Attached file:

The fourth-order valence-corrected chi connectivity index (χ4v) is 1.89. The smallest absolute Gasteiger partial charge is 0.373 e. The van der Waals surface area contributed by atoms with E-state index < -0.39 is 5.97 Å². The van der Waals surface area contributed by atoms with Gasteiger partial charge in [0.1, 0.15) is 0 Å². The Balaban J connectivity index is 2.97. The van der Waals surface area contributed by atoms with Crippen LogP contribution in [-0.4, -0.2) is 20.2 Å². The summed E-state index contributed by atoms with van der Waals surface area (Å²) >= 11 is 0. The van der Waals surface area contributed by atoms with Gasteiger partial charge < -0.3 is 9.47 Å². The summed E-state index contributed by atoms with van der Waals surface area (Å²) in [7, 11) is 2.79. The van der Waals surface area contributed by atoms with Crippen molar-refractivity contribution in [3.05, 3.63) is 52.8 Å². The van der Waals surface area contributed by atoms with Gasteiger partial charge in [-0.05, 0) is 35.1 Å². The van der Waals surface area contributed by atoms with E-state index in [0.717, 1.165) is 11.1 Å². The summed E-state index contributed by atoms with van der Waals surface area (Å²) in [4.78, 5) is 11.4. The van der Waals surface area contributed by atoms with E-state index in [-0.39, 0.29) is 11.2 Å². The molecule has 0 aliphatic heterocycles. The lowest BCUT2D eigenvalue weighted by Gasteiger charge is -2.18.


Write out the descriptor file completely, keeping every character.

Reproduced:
The fourth-order valence-corrected chi connectivity index (χ4v) is 1.89. The smallest absolute Gasteiger partial charge is 0.373 e. The van der Waals surface area contributed by atoms with E-state index < -0.39 is 5.97 Å². The van der Waals surface area contributed by atoms with Gasteiger partial charge in [0.1, 0.15) is 0 Å². The Balaban J connectivity index is 2.97. The van der Waals surface area contributed by atoms with Crippen LogP contribution in [-0.4, -0.2) is 20.2 Å². The summed E-state index contributed by atoms with van der Waals surface area (Å²) >= 11 is 0. The van der Waals surface area contributed by atoms with Gasteiger partial charge < -0.3 is 9.47 Å². The summed E-state index contributed by atoms with van der Waals surface area (Å²) in [7, 11) is 2.79. The van der Waals surface area contributed by atoms with Crippen molar-refractivity contribution in [3.05, 3.63) is 52.8 Å². The van der Waals surface area contributed by atoms with Gasteiger partial charge in [-0.05, 0) is 35.1 Å². The van der Waals surface area contributed by atoms with E-state index in [0.717, 1.165) is 11.1 Å². The summed E-state index contributed by atoms with van der Waals surface area (Å²) in [4.78, 5) is 11.4. The van der Waals surface area contributed by atoms with E-state index in [-0.39, 0.29) is 11.2 Å². The molecule has 0 aliphatic heterocycles. The lowest BCUT2D eigenvalue weighted by Gasteiger charge is -2.18.